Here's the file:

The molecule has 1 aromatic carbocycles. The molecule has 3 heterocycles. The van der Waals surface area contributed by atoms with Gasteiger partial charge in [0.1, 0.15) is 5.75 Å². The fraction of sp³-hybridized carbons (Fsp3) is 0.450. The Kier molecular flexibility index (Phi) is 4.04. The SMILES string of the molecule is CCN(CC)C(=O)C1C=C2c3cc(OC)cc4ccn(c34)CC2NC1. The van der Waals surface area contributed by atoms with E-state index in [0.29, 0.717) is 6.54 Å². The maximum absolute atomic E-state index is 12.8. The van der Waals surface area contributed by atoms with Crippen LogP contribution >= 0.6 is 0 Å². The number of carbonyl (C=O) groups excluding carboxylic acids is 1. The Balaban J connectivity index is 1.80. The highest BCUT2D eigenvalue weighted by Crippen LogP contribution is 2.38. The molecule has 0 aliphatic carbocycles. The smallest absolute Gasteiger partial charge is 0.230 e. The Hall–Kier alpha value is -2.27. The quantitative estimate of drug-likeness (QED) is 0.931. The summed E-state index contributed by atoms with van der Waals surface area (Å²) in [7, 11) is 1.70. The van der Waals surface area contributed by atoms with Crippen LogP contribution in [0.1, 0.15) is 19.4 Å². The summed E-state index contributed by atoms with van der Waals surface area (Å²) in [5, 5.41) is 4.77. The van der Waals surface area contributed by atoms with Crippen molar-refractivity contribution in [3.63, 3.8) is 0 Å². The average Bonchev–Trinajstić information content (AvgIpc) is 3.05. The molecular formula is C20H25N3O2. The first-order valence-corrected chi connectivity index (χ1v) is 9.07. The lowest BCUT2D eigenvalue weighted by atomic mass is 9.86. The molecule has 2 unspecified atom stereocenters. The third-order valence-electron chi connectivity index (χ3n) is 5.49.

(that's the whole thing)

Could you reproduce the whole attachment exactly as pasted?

The molecule has 1 aromatic carbocycles. The molecule has 3 heterocycles. The van der Waals surface area contributed by atoms with Gasteiger partial charge in [0.1, 0.15) is 5.75 Å². The fraction of sp³-hybridized carbons (Fsp3) is 0.450. The Kier molecular flexibility index (Phi) is 4.04. The SMILES string of the molecule is CCN(CC)C(=O)C1C=C2c3cc(OC)cc4ccn(c34)CC2NC1. The van der Waals surface area contributed by atoms with E-state index in [0.29, 0.717) is 6.54 Å². The maximum absolute atomic E-state index is 12.8. The van der Waals surface area contributed by atoms with Crippen LogP contribution >= 0.6 is 0 Å². The number of carbonyl (C=O) groups excluding carboxylic acids is 1. The Balaban J connectivity index is 1.80. The highest BCUT2D eigenvalue weighted by Crippen LogP contribution is 2.38. The molecule has 0 aliphatic carbocycles. The smallest absolute Gasteiger partial charge is 0.230 e. The Hall–Kier alpha value is -2.27. The quantitative estimate of drug-likeness (QED) is 0.931. The summed E-state index contributed by atoms with van der Waals surface area (Å²) in [7, 11) is 1.70. The van der Waals surface area contributed by atoms with Crippen LogP contribution in [0.1, 0.15) is 19.4 Å². The summed E-state index contributed by atoms with van der Waals surface area (Å²) in [5, 5.41) is 4.77. The van der Waals surface area contributed by atoms with Crippen molar-refractivity contribution in [3.63, 3.8) is 0 Å². The average Bonchev–Trinajstić information content (AvgIpc) is 3.05. The molecular formula is C20H25N3O2. The first-order valence-corrected chi connectivity index (χ1v) is 9.07. The lowest BCUT2D eigenvalue weighted by atomic mass is 9.86. The molecule has 2 unspecified atom stereocenters. The third-order valence-electron chi connectivity index (χ3n) is 5.49.